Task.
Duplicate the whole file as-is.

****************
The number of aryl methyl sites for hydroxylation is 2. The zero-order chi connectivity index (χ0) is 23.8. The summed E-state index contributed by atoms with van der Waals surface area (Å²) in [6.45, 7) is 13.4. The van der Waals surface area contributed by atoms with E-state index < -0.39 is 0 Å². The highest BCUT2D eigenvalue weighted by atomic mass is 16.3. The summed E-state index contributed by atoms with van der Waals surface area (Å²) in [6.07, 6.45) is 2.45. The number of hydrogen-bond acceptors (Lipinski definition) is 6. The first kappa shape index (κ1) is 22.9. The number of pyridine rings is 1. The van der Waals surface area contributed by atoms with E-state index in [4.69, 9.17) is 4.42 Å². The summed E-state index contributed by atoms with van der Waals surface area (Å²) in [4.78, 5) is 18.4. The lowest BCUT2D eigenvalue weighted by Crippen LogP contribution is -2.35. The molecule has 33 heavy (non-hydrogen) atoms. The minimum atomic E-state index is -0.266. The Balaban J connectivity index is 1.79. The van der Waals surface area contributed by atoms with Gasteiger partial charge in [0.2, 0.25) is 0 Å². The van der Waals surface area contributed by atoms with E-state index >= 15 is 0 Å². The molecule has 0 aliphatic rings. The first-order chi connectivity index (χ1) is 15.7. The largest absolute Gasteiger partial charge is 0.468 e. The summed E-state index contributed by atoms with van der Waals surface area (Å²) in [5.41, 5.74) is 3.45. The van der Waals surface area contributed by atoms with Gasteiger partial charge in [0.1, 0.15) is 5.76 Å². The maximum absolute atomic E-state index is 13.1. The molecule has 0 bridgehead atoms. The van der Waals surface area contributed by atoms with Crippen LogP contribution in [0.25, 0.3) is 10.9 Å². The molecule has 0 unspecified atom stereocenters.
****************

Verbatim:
The number of aryl methyl sites for hydroxylation is 2. The zero-order chi connectivity index (χ0) is 23.8. The summed E-state index contributed by atoms with van der Waals surface area (Å²) in [6.45, 7) is 13.4. The van der Waals surface area contributed by atoms with E-state index < -0.39 is 0 Å². The highest BCUT2D eigenvalue weighted by atomic mass is 16.3. The summed E-state index contributed by atoms with van der Waals surface area (Å²) in [6.07, 6.45) is 2.45. The number of hydrogen-bond acceptors (Lipinski definition) is 6. The first kappa shape index (κ1) is 22.9. The number of pyridine rings is 1. The van der Waals surface area contributed by atoms with E-state index in [4.69, 9.17) is 4.42 Å². The summed E-state index contributed by atoms with van der Waals surface area (Å²) in [4.78, 5) is 18.4. The lowest BCUT2D eigenvalue weighted by Crippen LogP contribution is -2.35. The molecule has 33 heavy (non-hydrogen) atoms. The minimum atomic E-state index is -0.266. The Balaban J connectivity index is 1.79. The van der Waals surface area contributed by atoms with Gasteiger partial charge in [0.2, 0.25) is 0 Å². The van der Waals surface area contributed by atoms with E-state index >= 15 is 0 Å². The molecule has 0 aliphatic rings. The first-order chi connectivity index (χ1) is 15.7. The largest absolute Gasteiger partial charge is 0.468 e. The summed E-state index contributed by atoms with van der Waals surface area (Å²) in [5.41, 5.74) is 3.45. The van der Waals surface area contributed by atoms with Gasteiger partial charge in [0.1, 0.15) is 5.76 Å². The maximum absolute atomic E-state index is 13.1. The molecule has 0 bridgehead atoms. The van der Waals surface area contributed by atoms with Crippen LogP contribution in [0.25, 0.3) is 10.9 Å². The molecule has 0 unspecified atom stereocenters.